How To Prevent The Giant Velvetleaf From Becoming A Problem In Your Yard

Initially introduced to North America as a fiber crop for making rope — a failed operation, in case you're curious — velvetleaf (Abutilon theophrasti) has, over time, transformed into an absolute menace for gardeners and their yards. Despite its remarkable flowers, this buttonweed (so-called due to the shape of its seed capsules) has been classified as an invasive species. Being extremely competitive, velvet weed significantly reduces crop yields, especially for corn and soybeans.

Moreover, this summer annual's allelopathic properties, or the propensity to reduce the growth of other plants while also housing viruses like turnip mosaic and tobacco streak, have made it unpopular among green enthusiasts. So, stemming velvet weed invasions is essential to ensuring a well-manicured landscape and effective yard care. If your yard is already infested with giant velvetleaf, however, you must take steps to prevent the formation and spread of its new seeds and opt for herbicide application where necessary.

How to identify velvet weed

Before delving into weed control methods, a necessary first step is identification. Unlike its fellow mallow brethren, including hibiscus and cotton, with their small sizes and larger flowers, velvetleaf's blueprint is a tall plant, capable of rising up to 8 feet. It has large, heart-shaped, hairy leaves with toothed edges that give it a velvety touch, which also explains its name. Usually ranging between 2 and 5 inches, these alternate leaves can grow to 10 to 12 inches in width.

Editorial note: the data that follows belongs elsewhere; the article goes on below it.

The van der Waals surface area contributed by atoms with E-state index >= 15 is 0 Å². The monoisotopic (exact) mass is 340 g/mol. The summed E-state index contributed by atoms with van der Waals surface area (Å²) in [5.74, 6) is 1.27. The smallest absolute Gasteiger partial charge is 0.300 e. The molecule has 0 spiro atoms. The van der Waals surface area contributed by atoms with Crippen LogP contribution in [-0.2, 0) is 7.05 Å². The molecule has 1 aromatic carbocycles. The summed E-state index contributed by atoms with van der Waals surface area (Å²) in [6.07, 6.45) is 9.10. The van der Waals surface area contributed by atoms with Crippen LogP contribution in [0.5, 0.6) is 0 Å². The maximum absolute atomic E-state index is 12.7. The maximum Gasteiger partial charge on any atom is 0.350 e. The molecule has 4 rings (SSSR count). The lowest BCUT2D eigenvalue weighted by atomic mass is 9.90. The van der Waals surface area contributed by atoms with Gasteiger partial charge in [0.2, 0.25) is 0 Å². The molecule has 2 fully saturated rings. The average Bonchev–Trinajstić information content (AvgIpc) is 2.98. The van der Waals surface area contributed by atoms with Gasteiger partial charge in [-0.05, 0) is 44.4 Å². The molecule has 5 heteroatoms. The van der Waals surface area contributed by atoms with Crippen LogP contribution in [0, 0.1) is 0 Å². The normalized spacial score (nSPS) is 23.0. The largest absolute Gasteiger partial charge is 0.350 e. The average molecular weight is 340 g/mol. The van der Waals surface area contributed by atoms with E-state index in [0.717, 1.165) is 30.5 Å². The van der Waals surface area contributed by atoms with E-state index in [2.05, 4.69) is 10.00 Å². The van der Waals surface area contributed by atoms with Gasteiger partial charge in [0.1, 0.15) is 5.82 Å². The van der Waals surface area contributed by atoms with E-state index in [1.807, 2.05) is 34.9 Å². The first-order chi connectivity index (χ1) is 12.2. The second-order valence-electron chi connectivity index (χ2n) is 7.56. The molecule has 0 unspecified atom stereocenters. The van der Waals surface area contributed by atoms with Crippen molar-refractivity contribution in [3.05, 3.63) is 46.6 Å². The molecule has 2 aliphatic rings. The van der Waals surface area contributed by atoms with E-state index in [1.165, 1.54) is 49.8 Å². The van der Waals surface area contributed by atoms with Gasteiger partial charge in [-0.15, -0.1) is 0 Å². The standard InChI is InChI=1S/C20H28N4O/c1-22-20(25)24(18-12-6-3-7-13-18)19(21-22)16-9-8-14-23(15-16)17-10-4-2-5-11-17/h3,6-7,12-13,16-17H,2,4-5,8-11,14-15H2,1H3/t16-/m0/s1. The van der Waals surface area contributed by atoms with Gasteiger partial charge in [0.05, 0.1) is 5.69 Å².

Mature chingma plants bloom five-petaled yellow or orange flowers in midsummer, eventually giving way to cup-shaped fruits. At any given time, their fruit pods hold around three to nine brown seeds, which can lie dormant in the soil for almost 50 years. These seeds sprout when the topsoil warms up, and they can access adequate nitrogen. While mostly annual, some velvet weeds may survive as perennials, like those in hardiness zones 8 to 11.

How to control velvetleaf

As one velvetleaf plant can produce up to 17,000 seeds — all of which can survive in dormancy for some 50 years — you must undertake preventative steps lest the seeds approach surface level and sprout every time your yard's soil is disturbed. For gardens, crop rotation, particularly with row crops like soybeans and corn, can remove velvetleaf's seeds through tillage. Planting early winter harvest grains works as well, as the weed is prevented from developing seeds per its late summer cycle.

For your lawn, you may try mowing the grass sooner in the spring and closer to the ground to deal with small velvetleaf weeds that have yet to produce seeds. In contrast, larger buttonweed plants must be manually pulled out of the moist soil with their fibrous tap roots fully intact. Another alternative is to spray herbicide on the velvet weed if it's shorter than 4 inches. Ultimately, the key to controlling this weed is to identify and pull the giant velvetleaf early, to protect your yard from its invasive damage.